I have not made a formal tally of Roubini’s various lists of why the economy is going (and will continue to go) to hell in a handbasket, but recent sightings suggest his typical list is eight to twelve reasons.
However, in his latest missive, on the subject of why the consumer is toast, Roubini outdoes himself and comes up with twenty reasons. Oh, sorry, AT LEAST twenty reasons. I also don’t think I’ve ever read Roubini say his tally of woes was less than comprehensive.
In case you are new to this line of discussion, “falling consumption” in the absence of big time government countermeasures, equals “memorably bad downturn.”
Is there some secret significance to this development? Numerologists and technical analysts are encouraged to weigh in. Personally, I think his list does boil down to a dozen or so reasons, but be sure to read down to his last point, where he draws his bottom line, a peak to trough fall in GDP of 10%. He needed 20 reasons to steel readers for his conclusion.
And I am really not making fun of Roubini. It is merely that because his messages are so consistently grim and have so far proven correct, one needs to find comic relief where one can.
From RGE Monitor:
One can count at least 20 separate or complementary causes that will sharply reduce consumption in the next several years:
· The US consumer is shopped-out having spent for the last few years well above its means.
· The US consumer is saving-less as the already low household savings rate at the beginning of this decade went to zero/negative by 2006 and has now to raise to more sustainable levels.
Yves here. I hate to be a pedant, but one and two are more or less the same reason.
· The US consumer is debt burdened with the debt to disposable income having increased from 70% in the early 1990s to 100% in 2000 and to 140% in 2008.
· Not only debt ratios are high and rising but debt servicing ratios are also high and rising having gone from 11% in 2000 to almost 15% now as the interest rate on mortgages and consumer debt is resetting at higher levels.
· The value of housing wealth is now sharply falling by over $6 trillion as home price depreciation will soon be 30% and reach a cumulative fall of over 40% by 2010. Recent estimates of this wealth effect suggest that the effect may be closer to 12-14% rather than the historical 5-7%….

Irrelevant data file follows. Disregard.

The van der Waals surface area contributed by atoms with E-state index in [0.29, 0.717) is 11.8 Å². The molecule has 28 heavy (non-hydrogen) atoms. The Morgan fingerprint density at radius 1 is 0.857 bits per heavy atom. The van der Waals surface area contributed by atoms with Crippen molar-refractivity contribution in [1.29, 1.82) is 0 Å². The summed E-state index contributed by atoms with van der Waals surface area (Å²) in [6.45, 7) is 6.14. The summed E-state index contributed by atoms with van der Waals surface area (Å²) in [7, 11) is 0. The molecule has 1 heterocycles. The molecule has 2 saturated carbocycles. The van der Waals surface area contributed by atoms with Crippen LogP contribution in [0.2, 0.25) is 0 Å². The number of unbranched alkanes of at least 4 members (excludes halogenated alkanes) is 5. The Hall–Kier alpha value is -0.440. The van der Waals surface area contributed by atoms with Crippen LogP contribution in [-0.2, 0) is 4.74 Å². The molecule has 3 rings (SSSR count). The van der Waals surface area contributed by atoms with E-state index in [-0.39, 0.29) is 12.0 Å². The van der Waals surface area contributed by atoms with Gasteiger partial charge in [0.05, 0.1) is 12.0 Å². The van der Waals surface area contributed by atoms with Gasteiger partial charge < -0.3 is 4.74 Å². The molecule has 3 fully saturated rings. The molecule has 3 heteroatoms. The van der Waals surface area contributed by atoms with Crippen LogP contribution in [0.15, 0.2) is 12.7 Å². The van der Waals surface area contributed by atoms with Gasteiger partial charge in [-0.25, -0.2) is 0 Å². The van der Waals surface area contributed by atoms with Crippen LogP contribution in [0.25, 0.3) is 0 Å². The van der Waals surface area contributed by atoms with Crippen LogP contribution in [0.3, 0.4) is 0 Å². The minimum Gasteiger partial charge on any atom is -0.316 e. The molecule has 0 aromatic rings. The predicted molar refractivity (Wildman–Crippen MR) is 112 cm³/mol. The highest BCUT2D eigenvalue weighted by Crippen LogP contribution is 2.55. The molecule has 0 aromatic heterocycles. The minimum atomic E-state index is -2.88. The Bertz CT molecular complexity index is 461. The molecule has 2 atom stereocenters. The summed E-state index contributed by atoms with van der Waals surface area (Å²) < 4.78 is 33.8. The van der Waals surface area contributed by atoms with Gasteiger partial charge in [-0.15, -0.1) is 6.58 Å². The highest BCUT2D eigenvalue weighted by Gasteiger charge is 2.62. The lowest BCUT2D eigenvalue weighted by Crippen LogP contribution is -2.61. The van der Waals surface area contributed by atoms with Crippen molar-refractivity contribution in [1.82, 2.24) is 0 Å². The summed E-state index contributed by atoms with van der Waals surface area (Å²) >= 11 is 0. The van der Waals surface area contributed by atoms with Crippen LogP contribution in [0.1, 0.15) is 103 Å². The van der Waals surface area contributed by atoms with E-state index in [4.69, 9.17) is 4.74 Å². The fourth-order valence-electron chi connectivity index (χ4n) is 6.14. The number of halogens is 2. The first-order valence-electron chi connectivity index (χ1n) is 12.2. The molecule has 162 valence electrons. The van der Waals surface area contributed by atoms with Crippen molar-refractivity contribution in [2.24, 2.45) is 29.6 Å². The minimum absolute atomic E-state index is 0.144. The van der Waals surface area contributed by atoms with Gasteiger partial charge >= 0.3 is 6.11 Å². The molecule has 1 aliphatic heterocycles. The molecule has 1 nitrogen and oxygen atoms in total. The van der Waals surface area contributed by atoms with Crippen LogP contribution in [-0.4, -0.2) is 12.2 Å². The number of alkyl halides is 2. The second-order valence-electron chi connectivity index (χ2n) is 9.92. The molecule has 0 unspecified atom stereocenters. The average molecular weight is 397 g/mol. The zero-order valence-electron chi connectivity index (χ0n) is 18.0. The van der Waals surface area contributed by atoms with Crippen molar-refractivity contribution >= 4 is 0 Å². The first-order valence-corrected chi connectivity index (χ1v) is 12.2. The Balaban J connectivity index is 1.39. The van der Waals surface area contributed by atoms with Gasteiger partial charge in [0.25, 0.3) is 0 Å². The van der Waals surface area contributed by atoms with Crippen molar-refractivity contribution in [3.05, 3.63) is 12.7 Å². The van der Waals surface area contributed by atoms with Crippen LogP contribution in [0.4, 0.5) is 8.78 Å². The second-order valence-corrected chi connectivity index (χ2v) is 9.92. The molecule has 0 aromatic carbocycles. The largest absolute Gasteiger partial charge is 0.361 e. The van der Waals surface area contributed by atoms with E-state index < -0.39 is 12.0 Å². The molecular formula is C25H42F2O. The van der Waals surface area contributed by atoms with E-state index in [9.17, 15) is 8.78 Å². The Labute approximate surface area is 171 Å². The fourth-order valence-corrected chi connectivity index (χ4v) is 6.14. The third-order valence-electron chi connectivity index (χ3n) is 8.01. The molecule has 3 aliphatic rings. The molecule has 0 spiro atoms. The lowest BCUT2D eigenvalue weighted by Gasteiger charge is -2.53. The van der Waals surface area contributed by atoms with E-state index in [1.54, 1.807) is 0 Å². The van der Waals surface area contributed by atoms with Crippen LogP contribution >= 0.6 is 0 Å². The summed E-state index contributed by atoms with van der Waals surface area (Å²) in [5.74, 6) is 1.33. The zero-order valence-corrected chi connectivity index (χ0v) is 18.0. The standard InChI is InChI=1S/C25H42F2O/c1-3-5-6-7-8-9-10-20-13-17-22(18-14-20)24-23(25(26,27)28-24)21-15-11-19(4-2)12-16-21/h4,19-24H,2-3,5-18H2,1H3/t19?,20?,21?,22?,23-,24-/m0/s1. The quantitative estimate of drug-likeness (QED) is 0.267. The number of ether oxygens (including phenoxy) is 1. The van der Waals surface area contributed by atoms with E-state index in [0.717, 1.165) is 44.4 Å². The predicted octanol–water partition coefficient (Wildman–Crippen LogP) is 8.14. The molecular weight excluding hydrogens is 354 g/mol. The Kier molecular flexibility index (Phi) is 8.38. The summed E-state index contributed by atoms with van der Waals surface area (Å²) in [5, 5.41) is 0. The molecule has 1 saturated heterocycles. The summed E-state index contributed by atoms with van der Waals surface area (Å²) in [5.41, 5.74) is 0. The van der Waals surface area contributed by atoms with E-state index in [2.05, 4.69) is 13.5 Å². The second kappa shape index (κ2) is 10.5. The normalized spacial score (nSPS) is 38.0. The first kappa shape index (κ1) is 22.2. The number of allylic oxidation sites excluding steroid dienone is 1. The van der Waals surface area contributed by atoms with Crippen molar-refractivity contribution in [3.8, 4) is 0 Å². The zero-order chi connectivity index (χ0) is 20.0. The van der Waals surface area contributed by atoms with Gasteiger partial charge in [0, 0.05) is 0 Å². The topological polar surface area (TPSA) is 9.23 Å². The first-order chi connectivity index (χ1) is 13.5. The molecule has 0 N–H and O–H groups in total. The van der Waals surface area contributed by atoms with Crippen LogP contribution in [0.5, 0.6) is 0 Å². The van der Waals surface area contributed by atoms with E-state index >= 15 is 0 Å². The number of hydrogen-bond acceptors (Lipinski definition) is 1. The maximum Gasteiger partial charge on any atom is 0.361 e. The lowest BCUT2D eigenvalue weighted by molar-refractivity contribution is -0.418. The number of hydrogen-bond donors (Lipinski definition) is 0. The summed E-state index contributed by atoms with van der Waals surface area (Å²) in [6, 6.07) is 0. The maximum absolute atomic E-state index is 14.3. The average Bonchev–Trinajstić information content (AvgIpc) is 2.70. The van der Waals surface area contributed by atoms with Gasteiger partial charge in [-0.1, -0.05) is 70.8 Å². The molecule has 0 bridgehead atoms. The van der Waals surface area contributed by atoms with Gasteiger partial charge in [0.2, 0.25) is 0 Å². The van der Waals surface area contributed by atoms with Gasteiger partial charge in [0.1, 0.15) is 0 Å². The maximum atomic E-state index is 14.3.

· Mortgage equity withdrawal (MEW) is collapsing from $700 billion annualized in 2005 to less than $20 in Q2 of this year. Thus, with falling housing wealth and collapsing MEH US households cannot use their homes anymore as ATM machines borrowing against them.
· The value of the equity wealth of US households has fallen by almost 50%, another ugly wealth effect on consumption.
· The credit crunch is becoming more severe as the recent Q2 flow of funds data and the Fed Loan Officers’ Survey suggests: it is spreading from sub-prime to near prime to prime mortgages and home equity loans; and from mortgages to credit cards, auto loans and student loans. Both the price and the quantity of credit are sharply tightening.
· Consumer confidence is down to levels not seen since the 1973-75 and 1980-82 recessions.
· Real wage growth and real income growth has been stagnant in the last few years as income and wealth inequality has been rising. And now with GDP and real incomes falling real consumption will fall sharply.
· The Fed is reaching the zero-bound on interest rates as the economy gets close to deflation given the slack in goods, labor and commodity markets. Deflation means that consumers will postpone consumption as future prices are lower than current prices, as real rates are positive and rising and as debt deflation increases the real value of the households nominal debts